2 Posted http://progressivesforobama.blogspot.com/ (August 12, 2009)
3. See John R. MacArthur, "Obama is Far From a Radical Reformer." The Providence Journal, March 19, 2009, read at www.projo.com/opinion/contributors/content/CT_rick18_03-18-09_1SDM2BF_v26.3e689c2.html.  See also Kevin Baker, "Barack Hoover Obama: The Best and the Brightest Blow it Again," Harper’s Magazine (July 2009). For an especially elaborate version of the prediction, see my book Barack Obama and the Future of American Politics (Boulder , CO : Paradigm, 2008).
4. Thomas Frank, What’s the Matter With Kansas? How Conservatives Won the Heart of America (New York: Metropolitan, 2004)
5. For an early discussion of Frank’s failure to note anything like the full relevance of race to the subject matter (Republican voting behavior on the part of rural, working-, lower- and lower middle-class whites) of his famous Kansas book, see Paul Street, "Frank Discussion: Moral-Economic Abandonment, Race, Security, and Psychological Wages," ZNet Magazine (November 6, 2004), available online at http://www.zmag.org/znet/viewArticle/7507. The other major thing missing from Frank’s analysis (my essay pointed out right after 9/11 "war president" George W. Bush’s electoral re-coronation) was the Republicans’ classically Orwellian uses of national security fears to whip people into line, encouraging citizens to cower under the umbrella of the incumbent war state.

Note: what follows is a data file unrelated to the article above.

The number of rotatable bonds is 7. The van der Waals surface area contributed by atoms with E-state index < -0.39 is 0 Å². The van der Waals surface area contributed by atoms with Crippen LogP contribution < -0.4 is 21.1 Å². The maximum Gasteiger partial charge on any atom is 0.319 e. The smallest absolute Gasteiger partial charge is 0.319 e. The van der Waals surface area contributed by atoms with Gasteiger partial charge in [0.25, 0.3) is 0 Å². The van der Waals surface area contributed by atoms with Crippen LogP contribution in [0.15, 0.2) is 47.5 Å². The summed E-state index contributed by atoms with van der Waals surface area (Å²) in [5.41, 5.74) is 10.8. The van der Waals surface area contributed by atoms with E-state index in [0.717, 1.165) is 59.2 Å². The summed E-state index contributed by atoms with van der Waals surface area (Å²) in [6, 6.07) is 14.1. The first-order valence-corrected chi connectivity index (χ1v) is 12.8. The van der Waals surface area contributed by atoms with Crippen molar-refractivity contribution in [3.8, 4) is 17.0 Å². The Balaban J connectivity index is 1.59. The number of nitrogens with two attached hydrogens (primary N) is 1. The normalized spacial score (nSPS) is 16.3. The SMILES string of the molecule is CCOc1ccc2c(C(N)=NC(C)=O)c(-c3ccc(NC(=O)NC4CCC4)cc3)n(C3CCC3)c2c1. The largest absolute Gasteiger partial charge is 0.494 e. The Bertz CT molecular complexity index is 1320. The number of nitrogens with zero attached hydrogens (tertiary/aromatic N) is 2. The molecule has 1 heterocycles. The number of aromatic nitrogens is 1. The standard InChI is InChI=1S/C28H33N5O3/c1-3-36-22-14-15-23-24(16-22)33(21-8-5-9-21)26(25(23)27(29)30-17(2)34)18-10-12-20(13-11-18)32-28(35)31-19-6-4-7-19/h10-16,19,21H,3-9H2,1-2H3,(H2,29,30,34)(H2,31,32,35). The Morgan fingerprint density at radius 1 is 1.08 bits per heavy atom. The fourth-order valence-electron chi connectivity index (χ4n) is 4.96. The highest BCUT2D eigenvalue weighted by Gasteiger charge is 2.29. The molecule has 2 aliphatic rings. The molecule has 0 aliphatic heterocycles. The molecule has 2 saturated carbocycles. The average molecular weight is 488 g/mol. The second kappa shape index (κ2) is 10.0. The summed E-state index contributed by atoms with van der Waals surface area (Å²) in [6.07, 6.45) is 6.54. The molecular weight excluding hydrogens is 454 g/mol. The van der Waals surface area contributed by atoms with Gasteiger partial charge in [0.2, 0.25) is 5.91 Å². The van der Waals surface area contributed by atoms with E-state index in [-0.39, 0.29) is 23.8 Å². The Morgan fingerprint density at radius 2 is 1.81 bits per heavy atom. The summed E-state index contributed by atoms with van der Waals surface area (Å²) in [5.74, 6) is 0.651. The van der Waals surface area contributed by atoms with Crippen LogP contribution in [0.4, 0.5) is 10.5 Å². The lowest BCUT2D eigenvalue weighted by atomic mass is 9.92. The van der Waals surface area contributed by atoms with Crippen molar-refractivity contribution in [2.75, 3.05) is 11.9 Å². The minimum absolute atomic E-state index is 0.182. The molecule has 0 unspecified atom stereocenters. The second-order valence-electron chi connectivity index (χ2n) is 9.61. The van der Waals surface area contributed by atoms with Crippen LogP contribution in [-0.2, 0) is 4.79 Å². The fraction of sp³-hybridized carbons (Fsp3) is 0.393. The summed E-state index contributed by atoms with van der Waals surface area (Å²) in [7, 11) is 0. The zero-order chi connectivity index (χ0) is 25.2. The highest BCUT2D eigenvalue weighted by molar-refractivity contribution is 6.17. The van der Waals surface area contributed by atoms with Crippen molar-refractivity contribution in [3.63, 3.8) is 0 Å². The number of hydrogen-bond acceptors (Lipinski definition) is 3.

6 Please see Paul Street, "Leading Democrats: ‘Expropriate the Expropriators’ (A Satire)," ZNet Magazine (November 10, 2007), read at http://www.zmag.org/content/showarticle.cfm?ItemID=14243
7  Edward S. Herman and David Peterson, "Riding the ‘Green Wave’ at the Campaign for Peace and Democracy and Beyond," Electric Politics, July 22, 2009; Paul Krugman, "Obama’s Trust Problem," New York Times, August 21, 2009.
8  Larissa MacFarquhar, "The Conciliator: Where is Barack Obama Coming From?" The New Yorker (May 7, 2007).
9  Adolph Reed, Jr., "The Curse of Community," Village Voice (January 16, 1996), reproduced in Reed, Class Notes: Posing as Politics and Other Thoughts on the American Scene (New York 2000).